High angle view of a young Asian woman shopping online on laptop, making payment with credit card. … [+]
Recently I wrote about how retail is neck-deep in an “online-first” world. With online sales of U.S. merchants up 44 percent last year, and e-commerce penetration hitting 21.3 percent in 2020, up from 15.8 percent in 2019 and 14.3 percent in 2018, it begs the question: if online-first is so great, why isn’t everybody doing it?
Simple. Online retail does not make money. Even the vast majority of established, successful, digitally native and direct-to-consumer brands have yet to reach profitability. And it’s largely because of — yep — returns. Here’s why.
Consumers return significantly more when shopping online (as much as 5 times more than in-store purchases). That is 5X the return rate. An astronomically high number considering shipping costs.
Estimates for returns of online purchases during the last holiday season ranged from 15 to over 30 percent as consumers stayed away from stores during the pandemic, with apparel at the high end of that range. This compares with return rate estimates ranging from three to 10 percent for in-store purchases during that same period. Shopify predicted in 2020 that an e-commerce return rate of 30% would cost online retailers a collective $550 billion in 2020.
For retailers, this compares to holding a product in-store and then marking it down – which has traditionally been less expensive than managing returns because of shipping costs. According to a 2019 study by Coresight Research, by comparison, retailers in 2018 lost $300 billion in revenue, or 12 percent of total retail sales, due to markdowns.
However, with consumers increasingly more comfortable shopping online and returning items through the mail, the cost of selling online is going to get exponentially higher…because of “bracketing.”
Bracketing is the New Dressing Room.
When you buy something online, you can’t try it on first. So many consumers are buying multiple sizes and styles of a similar garment — known as bracketing — which costs them nothing since shipping is often free and offers an experience more akin to shopping in-store. The consumer keeps what they want, and then returns the rest (on the retailer’s dime).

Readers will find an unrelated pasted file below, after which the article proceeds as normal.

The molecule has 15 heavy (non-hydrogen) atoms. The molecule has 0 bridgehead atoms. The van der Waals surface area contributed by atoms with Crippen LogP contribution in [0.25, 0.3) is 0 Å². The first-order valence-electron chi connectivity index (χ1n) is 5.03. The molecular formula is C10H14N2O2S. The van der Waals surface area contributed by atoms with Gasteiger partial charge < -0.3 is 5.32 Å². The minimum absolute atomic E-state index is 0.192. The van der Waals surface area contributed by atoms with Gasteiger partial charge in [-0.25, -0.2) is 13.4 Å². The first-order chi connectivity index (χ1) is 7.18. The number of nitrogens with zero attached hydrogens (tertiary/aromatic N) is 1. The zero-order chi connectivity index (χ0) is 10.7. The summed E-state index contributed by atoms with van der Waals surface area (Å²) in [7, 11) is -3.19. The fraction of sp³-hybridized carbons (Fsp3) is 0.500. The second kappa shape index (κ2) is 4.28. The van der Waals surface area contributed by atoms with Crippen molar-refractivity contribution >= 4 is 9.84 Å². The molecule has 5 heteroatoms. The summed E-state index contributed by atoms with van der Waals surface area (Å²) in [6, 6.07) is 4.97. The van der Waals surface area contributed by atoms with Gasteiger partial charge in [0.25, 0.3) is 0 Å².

According to Narvar, 62% of consumers reported bracketing last year — representing a 50% increase in just three years.
Retailers paid an average of $10 per return even before the pandemic. As bracketing becomes more commonplace, the cost of returns will only grow. And unfortunately, there’s no going back, as consumers now expect free shipping as part of the online shopping experience. According to Digital Commerce 360 research, most consumers check return policies while shopping and 87% of consumers specifically rank free returns shipping as a top priority.
And return policies and experiences have a significant impact on customer loyalty and positive shopping experience. In a survey of consumers conducted by Doddle, 84% said a positive returns experience encourages them to shop with a retailer again. Conversely, 73 percent of consumers responding to a survey by Returnly said they would not shop with a brand again after a poor returns experience.
So what is a Retailer or Brand to do? There are a couple options.
1. Reallocate Funds Toward Consumer Experiences. Listening to the Voice of Consumers to create products, brands, customer and employee engagement experiences that match with consumer expectations can also deliver growth to both top and bottom lines.
So some think you should bite the bullet and pull back on free returns in exchange for building consumer loyalty in other ways. Michael Felice, a principal in the consumer practice of Kearney, said retailers could pull back on free shipping and suggests retailers “… reinvest 10 percent to 20 percent into consumer experience and building the brand, which will also build that repeatability of the purchase and the overall customer loyalty.”